Along uncharted routes

Daniel Stighäll



Susane un jour (Orlando di Lasso)
Nasce la pena mia (Alessandro Striggio)
Ben qui si mostra il ciel (Cipriano de Rore)
Passamezzo antico/Saltarello (Anon.)
Anchor che col partire (Cipriano de Rore)
Tarantella in Tono Hypodorico (Trad.)
Antidotum tarantulæ (Trad.)
Pulchra es amica mea (Giovanni Pierluigi da Palestrina)
Chi passa per’sta strada (Filippo Azzaiolo)
Io son ferito ahi lasso (Giovanni Pierluigi da Palestrina)
Une jeune fillette (Trad.)
Från Gudh wil jag eij skiljas (Anon.)
Preludium (Aron Hidman)

This recording grew out of a desire to renew and revitalize music-making within a historical genre of music. The focus within the early music movement – that is to say, Medieval, Renaissance and Baroque – has long been on rediscovery, reconstruction, and conservation, but not so much on the research and revitalization of music-making passed down through oral traditions.
The origins of this recording can be found in two different events. The first occurred when I went to one of my mentors to get some ideas about a piece of music, a so-called diminution piece (a term that will be explained later), that I had worked with for some time. He said, after hearing my interpretation: “I have always thought that a trombonist playing a diminution is like an elephant dancing.” That then became the challenge: to put the elephant on a diet and make the music live!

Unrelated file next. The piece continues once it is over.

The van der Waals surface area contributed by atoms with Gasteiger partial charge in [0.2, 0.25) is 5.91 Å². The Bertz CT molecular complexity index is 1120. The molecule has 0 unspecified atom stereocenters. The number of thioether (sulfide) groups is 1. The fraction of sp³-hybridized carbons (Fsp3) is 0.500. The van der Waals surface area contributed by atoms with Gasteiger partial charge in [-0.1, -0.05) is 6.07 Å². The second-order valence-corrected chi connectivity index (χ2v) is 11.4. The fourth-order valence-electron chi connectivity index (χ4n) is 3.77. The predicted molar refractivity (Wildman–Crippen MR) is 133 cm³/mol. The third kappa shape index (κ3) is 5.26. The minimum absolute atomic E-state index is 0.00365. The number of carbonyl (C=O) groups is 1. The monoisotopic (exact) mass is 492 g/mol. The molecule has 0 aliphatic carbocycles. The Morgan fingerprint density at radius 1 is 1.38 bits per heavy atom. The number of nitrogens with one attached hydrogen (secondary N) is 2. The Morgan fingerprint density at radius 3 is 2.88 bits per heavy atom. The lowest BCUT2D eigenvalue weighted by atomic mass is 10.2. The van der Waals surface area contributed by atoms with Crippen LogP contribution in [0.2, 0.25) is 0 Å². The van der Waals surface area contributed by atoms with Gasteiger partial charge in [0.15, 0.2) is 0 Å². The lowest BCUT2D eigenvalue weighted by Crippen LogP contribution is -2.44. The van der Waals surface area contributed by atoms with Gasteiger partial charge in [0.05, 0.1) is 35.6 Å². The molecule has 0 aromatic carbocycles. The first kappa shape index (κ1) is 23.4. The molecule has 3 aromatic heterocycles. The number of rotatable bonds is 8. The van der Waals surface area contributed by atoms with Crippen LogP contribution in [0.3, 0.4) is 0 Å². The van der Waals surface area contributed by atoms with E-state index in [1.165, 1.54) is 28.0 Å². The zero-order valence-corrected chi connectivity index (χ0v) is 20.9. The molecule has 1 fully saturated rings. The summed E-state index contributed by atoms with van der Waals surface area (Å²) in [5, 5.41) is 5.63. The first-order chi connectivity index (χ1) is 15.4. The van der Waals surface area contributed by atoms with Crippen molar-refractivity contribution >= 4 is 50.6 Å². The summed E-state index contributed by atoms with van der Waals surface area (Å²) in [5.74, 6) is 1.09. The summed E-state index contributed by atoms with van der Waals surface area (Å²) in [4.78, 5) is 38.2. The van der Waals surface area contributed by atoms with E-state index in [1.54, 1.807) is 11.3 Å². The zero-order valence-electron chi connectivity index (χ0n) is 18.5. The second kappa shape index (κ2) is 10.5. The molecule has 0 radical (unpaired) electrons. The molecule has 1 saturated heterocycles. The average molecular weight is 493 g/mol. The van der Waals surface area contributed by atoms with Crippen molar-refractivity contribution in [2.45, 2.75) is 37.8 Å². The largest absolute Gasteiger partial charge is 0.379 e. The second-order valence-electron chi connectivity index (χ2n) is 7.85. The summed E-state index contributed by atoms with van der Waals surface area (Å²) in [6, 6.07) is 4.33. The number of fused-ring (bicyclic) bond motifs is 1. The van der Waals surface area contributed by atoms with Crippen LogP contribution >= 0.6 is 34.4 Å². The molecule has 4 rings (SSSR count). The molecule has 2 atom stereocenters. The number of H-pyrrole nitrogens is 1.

The other and perhaps more significant moment occurred when I came in contact for the first time with the spontaneous ornamentation that per­meates the earlier repertoire and performance practice for the trombone.
In my eyes, our western music tradition has long been treated like an antique marble statue: clean, white and with perfect proportions, something that should be presented without distortions – for example a motet of Palestrina. It is, therefore, interesting that in more recent times it is more and more commonly acknowledged that the clean, white, antique marble statues and temples were, in actual fact, originally generously painted in strong colors. An almost direct parallel can be drawn to how we also now know that a Palestrina motet was ornamented so richly that it became a completely new work of art. An example of this can be heard in this recording.
It fascinated me that the improvisation tradition is so deeply embedded in our western music tradition but so rarely made visible, and this awakened in me an immediate interest, that led to a much deeper exploration of the field.
The result of this exploration you now hold in your hand, the first sound documentation of a new ensemble with an aim to renew historical music through improvisation and through newly written music for historical instruments – Serikon.

Recorded in Masthuggskyrkan, Gothenburg, Sweden,
15–16 May 2009 & 25–26 November 2010 ·
· Recording, editing and mastering
Per Sjösten, Sound Processing AB · ·
· Produced by Andreas Edlund ·